As Legion memberships decline across the country, Sooke’s Royal Canadian Legion is thriving and presents a model for what other branches might consider in their fight to stay relevant.
“We currently have 570 active members and are actually one of the bigger branches within the Legion organization,” Merle Fulton, branch secretary, said.
“A lot of that is tied to the fact that we have great volunteers and a dedicated staff.”
Fulton said the Sooke Legion branch has made a point of staying an important part of the community by transitioning away from being a private club for veterans to being open to the public.
“We now have exercise groups, business meetings, and a lot of other activities going on, every day of the week. We’re open seven days a week and our kitchen is always ready to offer a great lunch or early supper,” Fulton said.
She also pointed out the branch supports two cadet corps in the community and by so doing, may be building the membership of tomorrow.
It’s an approach applauded by Rick Sanders, the Legion’s command service officer for Vancouver Island.
“There is definitely a focus on getting younger people involved. We need to get the message out that this is no longer an old boys club,” Sanders said.
“The Legion used to be the cornerstone of a lot of communities, offering support not only to veterans but to the community at large, but we started losing that status. What they’re doing in Sooke is exactly the right approach.”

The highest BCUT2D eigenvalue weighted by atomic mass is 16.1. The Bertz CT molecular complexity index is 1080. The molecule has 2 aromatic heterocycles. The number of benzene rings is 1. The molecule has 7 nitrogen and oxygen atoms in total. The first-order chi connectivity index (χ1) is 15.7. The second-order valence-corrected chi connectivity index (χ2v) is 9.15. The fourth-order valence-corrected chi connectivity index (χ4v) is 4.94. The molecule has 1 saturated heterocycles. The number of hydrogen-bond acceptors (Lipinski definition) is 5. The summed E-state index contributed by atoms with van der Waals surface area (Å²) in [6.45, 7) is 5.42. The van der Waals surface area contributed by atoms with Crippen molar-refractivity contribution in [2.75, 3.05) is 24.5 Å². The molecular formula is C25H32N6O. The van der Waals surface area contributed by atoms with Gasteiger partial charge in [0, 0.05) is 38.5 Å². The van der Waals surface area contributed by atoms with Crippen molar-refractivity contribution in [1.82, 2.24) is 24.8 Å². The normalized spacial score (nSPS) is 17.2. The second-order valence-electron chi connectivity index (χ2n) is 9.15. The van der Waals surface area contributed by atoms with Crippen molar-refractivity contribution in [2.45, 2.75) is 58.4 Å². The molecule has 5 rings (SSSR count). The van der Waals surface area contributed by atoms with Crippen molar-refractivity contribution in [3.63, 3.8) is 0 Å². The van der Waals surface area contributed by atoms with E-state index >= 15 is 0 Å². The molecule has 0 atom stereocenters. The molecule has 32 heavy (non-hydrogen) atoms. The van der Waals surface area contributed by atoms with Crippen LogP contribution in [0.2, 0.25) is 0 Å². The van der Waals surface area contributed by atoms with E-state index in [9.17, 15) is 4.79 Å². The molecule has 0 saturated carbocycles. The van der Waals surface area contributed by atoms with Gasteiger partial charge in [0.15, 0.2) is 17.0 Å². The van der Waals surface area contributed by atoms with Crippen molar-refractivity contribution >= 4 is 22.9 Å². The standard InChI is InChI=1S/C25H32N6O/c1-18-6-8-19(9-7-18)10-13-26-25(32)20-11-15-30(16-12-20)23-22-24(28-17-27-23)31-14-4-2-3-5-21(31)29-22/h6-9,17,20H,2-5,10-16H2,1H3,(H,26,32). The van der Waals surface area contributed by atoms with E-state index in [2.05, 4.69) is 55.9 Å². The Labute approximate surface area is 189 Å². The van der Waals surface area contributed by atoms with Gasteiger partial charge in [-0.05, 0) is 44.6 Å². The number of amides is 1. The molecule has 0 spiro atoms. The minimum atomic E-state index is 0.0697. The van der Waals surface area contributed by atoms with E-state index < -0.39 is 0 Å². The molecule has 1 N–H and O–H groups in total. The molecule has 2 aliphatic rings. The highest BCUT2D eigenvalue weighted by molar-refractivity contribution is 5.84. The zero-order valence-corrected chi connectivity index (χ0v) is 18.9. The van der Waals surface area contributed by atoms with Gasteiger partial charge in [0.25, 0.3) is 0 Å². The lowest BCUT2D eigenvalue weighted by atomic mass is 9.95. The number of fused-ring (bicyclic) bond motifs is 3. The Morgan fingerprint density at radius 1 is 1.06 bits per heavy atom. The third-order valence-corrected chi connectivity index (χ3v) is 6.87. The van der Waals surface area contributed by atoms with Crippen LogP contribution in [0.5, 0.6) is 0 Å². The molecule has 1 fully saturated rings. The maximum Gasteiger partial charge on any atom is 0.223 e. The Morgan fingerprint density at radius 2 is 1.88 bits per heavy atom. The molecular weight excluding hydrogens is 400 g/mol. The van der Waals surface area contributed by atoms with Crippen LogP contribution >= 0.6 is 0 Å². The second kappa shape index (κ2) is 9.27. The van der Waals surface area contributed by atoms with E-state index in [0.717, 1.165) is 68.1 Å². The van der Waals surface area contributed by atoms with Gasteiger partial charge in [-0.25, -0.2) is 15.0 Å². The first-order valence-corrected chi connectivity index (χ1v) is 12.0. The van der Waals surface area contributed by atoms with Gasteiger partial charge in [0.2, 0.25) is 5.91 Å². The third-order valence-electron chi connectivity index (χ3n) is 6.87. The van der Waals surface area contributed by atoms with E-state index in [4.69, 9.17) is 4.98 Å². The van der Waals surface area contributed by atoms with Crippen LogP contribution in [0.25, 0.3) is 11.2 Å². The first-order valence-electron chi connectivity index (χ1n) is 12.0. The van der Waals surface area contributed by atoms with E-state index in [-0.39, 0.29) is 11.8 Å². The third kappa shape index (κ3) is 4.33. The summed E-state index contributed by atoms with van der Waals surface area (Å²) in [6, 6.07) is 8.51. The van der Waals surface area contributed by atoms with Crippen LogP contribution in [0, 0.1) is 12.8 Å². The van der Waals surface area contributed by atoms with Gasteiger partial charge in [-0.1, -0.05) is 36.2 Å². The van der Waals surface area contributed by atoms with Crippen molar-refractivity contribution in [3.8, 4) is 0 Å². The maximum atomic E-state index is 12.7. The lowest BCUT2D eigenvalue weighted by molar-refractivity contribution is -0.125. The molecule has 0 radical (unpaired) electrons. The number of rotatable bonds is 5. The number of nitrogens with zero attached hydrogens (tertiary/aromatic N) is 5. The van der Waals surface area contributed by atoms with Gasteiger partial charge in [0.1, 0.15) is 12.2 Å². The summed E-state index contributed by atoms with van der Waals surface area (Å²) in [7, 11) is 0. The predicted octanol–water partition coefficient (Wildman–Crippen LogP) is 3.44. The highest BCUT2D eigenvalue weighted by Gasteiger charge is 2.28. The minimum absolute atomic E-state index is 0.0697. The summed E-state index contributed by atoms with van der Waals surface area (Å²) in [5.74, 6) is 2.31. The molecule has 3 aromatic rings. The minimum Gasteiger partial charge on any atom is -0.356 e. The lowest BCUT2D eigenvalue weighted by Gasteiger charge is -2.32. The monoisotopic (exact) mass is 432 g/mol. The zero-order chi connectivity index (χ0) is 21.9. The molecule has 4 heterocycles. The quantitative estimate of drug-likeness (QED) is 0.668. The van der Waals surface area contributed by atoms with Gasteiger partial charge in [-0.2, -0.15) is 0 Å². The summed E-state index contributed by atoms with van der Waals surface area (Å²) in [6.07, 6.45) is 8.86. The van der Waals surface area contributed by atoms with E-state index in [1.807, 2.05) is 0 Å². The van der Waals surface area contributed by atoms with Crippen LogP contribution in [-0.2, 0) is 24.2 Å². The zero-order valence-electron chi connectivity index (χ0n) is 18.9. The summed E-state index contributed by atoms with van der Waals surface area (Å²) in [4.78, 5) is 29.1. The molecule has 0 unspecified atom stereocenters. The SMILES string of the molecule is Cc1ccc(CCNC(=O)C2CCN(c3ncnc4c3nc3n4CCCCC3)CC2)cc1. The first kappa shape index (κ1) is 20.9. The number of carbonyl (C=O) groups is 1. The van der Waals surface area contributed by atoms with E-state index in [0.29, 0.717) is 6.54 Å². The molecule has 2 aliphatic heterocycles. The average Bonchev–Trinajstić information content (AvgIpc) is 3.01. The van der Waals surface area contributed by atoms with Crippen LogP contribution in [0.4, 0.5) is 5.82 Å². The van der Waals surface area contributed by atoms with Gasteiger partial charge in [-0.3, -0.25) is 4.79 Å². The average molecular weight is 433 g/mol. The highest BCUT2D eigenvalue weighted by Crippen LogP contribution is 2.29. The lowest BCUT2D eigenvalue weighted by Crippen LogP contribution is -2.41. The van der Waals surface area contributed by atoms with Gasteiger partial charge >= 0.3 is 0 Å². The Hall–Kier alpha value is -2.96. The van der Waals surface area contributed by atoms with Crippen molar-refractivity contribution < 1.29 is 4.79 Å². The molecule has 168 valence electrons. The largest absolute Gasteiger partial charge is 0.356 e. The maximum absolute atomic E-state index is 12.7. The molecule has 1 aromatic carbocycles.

The shift in approach comes not a moment too soon as Legion branches across the country have faced declining memberships that have left many branches with no choice but to shutter their doors.
Membership nationwide has dropped from 604,000 in 1984 to a little more than 270,000 today.
But Randy Hayley, the deputy director of member services for the Royal Canadian Legion is quick to remind people that the Legion is still a significant force, right across the country.
“We have 1,400 Branches and are one of Canada’s largest volunteer forces. We won’t be disappearing any time soon.”
He pointed to several success stories with new branches opening in some communities and finding themselves “bursting at the seams.”
Hayley said the Legion gives every military member who is leaving the military a free one-year membership in hopes that they will join their local Legion branch.
“It’s hard, though. These days younger people are far more likely to connecting on their devices and the days of going out to interact are fading. We have to change to be relevant to that generation,” Sanders said.
But while Fulton agrees with that observation, she stresses the Legion can also play a big role in the community, not only as a social setting, but in an advocacy role.
“We’ve always been there to support veterans in accessing services and benefits, but these days we also support seniors in the community. You might have an older person who is having trouble navigating a government website, for example. We reach out to them as well, so we become a general support in the community,” Fulton said.
“While we’re never going to forget out mandate to support out veterans and to be there to support them, we’re part of the larger community. In a way, we’re returning to a role that we had in the past, and that’s a good thing.”